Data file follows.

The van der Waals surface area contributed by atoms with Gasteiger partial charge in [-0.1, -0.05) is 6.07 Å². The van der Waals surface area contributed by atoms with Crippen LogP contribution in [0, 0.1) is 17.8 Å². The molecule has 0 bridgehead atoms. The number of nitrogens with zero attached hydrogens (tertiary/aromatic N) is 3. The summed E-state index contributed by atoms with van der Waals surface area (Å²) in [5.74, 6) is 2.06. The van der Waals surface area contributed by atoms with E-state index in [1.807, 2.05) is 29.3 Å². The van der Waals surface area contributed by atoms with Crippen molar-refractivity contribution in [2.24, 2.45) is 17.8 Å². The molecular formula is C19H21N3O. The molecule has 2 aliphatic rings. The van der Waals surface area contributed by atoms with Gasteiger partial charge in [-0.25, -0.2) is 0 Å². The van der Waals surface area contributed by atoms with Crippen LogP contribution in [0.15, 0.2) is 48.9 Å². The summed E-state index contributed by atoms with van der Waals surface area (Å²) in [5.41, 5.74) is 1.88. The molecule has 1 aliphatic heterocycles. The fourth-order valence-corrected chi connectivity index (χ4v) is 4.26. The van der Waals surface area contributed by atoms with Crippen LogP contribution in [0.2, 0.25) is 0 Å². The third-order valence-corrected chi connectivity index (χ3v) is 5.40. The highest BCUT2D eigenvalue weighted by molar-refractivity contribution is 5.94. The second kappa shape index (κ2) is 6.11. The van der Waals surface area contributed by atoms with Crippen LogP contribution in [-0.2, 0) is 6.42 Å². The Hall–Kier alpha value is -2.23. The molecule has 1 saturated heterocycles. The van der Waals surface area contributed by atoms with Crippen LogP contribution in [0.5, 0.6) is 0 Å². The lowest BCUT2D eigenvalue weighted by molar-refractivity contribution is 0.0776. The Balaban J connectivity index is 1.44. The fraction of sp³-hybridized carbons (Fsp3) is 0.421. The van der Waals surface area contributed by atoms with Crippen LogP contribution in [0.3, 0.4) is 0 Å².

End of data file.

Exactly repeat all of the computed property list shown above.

The van der Waals surface area contributed by atoms with Gasteiger partial charge in [-0.1, -0.05) is 6.07 Å². The van der Waals surface area contributed by atoms with Crippen LogP contribution in [0, 0.1) is 17.8 Å². The molecule has 0 bridgehead atoms. The number of nitrogens with zero attached hydrogens (tertiary/aromatic N) is 3. The summed E-state index contributed by atoms with van der Waals surface area (Å²) in [5.74, 6) is 2.06. The van der Waals surface area contributed by atoms with E-state index in [1.807, 2.05) is 29.3 Å². The van der Waals surface area contributed by atoms with Crippen molar-refractivity contribution in [2.24, 2.45) is 17.8 Å². The molecular formula is C19H21N3O. The molecule has 2 aliphatic rings. The van der Waals surface area contributed by atoms with Gasteiger partial charge in [-0.25, -0.2) is 0 Å². The van der Waals surface area contributed by atoms with Crippen LogP contribution in [0.15, 0.2) is 48.9 Å². The summed E-state index contributed by atoms with van der Waals surface area (Å²) in [5.41, 5.74) is 1.88. The molecule has 1 aliphatic heterocycles. The fourth-order valence-corrected chi connectivity index (χ4v) is 4.26. The van der Waals surface area contributed by atoms with Crippen LogP contribution in [0.2, 0.25) is 0 Å². The third-order valence-corrected chi connectivity index (χ3v) is 5.40. The highest BCUT2D eigenvalue weighted by molar-refractivity contribution is 5.94. The second kappa shape index (κ2) is 6.11. The van der Waals surface area contributed by atoms with Crippen LogP contribution in [-0.2, 0) is 6.42 Å². The Hall–Kier alpha value is -2.23. The molecule has 1 saturated heterocycles. The van der Waals surface area contributed by atoms with Crippen LogP contribution in [0.5, 0.6) is 0 Å². The lowest BCUT2D eigenvalue weighted by molar-refractivity contribution is 0.0776. The Balaban J connectivity index is 1.44. The fraction of sp³-hybridized carbons (Fsp3) is 0.421. The van der Waals surface area contributed by atoms with Crippen LogP contribution in [0.3, 0.4) is 0 Å².